Our policy document, Tackling Drug Problems Together, confirms and consolidates the strategy of informing, supporting and acting which we outlined in Breaking the Silence. By setting down the guidelines detailed in this policy document, we are reaffirming our commitment, and that of the Church, to playing our part in helping to tackle problem drug-use in our society.

By the term ‘drugs’ we include any substance, legal or illegal, which alters a person’s physiology, perception, mood or feelings. We do this advisedly. Alcohol, for example, is often thought of as a benign substance and, for most drinkers it is. Yet, it is a striking fact that alcohol causes more problems for young people and for families than any other drug available in Ireland.

That is why our policy emphasises the importance of preparing young people in school for a world in which many of them will drink alcohol. We would also want, for example, to encourage alcohol-free options for young people.

Our policy statement emphasises prevention, because this, in the practical sense, is the responsibility of us all. We want to encourage schools, through educational and prevention programmes, to focus on what can be done to avert problems in the first place.

Our policy recognises that the phenomenon of drug use is a rapidly changing one and any policies will have to be reviewed and updated at least every two years. It is our intention to identify each year a priority issue regarding drugs.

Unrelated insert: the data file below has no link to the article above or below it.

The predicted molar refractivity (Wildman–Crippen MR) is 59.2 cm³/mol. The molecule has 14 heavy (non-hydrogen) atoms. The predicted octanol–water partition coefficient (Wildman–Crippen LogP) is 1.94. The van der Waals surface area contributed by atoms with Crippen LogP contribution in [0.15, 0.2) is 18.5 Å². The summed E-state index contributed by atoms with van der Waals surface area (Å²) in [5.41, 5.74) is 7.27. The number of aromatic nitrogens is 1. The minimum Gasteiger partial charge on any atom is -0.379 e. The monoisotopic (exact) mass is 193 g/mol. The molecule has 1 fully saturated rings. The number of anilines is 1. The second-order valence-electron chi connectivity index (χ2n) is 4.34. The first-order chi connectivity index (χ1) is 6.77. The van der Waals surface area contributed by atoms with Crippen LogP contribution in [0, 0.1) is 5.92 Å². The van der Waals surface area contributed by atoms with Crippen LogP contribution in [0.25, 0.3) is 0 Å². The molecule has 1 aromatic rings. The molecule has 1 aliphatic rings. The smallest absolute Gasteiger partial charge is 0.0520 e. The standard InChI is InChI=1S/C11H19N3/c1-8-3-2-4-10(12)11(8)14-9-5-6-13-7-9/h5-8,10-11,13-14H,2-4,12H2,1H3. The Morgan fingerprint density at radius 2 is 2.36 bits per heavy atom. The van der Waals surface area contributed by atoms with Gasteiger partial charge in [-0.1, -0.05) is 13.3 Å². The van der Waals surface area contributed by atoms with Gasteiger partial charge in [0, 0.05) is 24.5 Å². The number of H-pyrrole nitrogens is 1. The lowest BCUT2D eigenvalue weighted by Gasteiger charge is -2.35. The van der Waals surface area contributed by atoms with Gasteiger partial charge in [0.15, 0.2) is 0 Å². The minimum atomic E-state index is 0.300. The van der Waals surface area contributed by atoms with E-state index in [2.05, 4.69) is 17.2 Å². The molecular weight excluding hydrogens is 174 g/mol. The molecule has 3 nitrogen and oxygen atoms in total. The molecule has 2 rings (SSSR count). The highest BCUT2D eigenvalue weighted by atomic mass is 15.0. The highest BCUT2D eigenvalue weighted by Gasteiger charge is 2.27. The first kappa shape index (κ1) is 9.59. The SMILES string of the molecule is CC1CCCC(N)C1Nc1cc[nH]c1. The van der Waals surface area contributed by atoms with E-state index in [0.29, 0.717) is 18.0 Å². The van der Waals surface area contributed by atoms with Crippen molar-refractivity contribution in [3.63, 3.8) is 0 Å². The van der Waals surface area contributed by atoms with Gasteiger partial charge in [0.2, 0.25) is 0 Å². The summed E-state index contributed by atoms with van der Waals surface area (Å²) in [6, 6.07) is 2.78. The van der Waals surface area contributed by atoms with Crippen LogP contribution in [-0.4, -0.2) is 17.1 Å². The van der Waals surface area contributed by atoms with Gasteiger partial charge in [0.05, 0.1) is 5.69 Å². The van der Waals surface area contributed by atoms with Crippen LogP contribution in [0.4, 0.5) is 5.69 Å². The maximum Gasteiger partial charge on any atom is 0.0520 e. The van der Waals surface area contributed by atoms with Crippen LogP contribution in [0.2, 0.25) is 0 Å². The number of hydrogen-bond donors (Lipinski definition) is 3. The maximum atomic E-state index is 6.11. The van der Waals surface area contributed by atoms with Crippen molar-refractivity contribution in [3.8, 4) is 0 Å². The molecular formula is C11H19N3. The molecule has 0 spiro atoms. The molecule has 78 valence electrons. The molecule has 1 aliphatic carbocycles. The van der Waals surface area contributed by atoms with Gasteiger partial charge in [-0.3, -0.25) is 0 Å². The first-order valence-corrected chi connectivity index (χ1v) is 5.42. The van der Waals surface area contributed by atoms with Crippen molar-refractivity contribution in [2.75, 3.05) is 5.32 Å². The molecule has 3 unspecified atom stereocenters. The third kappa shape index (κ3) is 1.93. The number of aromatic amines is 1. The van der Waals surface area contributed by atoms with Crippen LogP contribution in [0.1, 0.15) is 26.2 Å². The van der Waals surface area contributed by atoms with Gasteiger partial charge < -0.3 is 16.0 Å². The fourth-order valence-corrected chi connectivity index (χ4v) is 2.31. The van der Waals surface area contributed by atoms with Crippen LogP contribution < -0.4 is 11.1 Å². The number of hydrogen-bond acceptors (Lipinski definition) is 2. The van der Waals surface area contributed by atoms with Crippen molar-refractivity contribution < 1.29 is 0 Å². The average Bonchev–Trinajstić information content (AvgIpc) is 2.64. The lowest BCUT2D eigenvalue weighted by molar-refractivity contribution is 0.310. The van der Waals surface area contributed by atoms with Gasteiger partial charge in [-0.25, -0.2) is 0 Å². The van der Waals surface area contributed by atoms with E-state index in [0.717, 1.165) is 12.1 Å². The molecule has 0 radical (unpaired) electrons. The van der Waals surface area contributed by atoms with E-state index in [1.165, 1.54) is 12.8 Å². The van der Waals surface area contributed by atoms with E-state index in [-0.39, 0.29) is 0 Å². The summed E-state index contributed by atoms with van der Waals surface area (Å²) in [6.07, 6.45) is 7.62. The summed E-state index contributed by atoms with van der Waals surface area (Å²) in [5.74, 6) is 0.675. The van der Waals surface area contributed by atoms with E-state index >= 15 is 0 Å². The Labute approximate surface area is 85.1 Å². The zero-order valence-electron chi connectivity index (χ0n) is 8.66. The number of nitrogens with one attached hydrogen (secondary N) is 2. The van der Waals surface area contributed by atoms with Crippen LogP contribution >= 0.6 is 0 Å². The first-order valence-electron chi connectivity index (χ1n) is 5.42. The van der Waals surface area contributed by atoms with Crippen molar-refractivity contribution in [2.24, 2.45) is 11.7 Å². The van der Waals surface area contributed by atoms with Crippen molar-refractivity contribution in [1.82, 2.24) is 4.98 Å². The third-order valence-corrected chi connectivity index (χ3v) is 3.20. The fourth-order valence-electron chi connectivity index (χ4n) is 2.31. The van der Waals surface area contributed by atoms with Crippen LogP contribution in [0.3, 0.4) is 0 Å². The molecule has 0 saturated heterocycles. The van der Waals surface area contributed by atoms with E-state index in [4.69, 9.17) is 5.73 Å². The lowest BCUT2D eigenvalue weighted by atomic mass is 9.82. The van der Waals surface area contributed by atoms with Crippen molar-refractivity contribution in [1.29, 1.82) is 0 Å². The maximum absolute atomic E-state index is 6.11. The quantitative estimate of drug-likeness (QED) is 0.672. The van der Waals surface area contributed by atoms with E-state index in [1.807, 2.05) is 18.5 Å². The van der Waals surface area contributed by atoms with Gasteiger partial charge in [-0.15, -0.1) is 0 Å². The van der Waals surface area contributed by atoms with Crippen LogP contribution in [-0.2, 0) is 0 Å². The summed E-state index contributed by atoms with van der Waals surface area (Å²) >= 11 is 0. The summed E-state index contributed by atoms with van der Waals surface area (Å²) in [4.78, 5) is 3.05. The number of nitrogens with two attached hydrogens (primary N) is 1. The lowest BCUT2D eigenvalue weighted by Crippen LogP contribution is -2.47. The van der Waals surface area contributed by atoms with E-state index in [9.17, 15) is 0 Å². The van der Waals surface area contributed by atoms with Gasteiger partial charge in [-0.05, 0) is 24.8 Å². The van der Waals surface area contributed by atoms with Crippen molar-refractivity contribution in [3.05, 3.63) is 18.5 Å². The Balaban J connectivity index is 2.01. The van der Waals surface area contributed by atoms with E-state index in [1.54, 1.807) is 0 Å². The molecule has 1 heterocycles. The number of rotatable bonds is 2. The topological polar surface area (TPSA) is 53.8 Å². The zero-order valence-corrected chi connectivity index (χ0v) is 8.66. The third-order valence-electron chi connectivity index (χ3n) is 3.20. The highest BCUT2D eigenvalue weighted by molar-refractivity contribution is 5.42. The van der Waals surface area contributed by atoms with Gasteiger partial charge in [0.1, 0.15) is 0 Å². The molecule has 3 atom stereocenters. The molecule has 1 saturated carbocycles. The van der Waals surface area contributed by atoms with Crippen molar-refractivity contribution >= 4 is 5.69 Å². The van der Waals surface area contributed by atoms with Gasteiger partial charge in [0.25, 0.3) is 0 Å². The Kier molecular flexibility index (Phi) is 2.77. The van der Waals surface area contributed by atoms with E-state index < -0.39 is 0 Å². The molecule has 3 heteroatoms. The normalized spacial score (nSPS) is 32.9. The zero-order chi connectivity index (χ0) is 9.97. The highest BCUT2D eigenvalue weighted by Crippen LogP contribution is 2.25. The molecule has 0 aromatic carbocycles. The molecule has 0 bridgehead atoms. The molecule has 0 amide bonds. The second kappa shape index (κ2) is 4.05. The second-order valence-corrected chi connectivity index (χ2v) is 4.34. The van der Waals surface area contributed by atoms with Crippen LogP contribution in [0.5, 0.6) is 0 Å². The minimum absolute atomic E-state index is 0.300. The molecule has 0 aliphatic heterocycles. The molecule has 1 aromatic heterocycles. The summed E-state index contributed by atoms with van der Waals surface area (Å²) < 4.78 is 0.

For the coming year we have chosen to focus on education and prevention. The Church has considerable influence in the education sphere and we particularly ask that it uses that influence at Board of Management level to encourage educational programmes in schools. We also want to encourage the development of supports for parents in how they can develop skills in promoting prevention at home.

Finally, I want to thank the Network for the Prevention of Drug Problems. which is established in all dioceses for helping us to formulate the proposals in this policy statement. The people involved in the Network are knowledgeable and committed and many are professionally involved in various aspects of drugs awareness, treatment and prevention.

The Network will continue in existence until at least the end of next year and the fact that the bishops will continue to provide funding for secretarial service and for co-ordination of the Network until then, affirms our commitment to supporting the Network.

I am happy and privileged to launch this initiative. I do so in a hopeful and confident spirit. The hope is that it will empower people to find their own solutions by availig of all the resources already there and, where necessary, by devising new strategies. People in the grip of addiction need to be awakened to hope. The Christian community is the instrument of God in this awakening and in bringing what help they can to their sister or brother in need.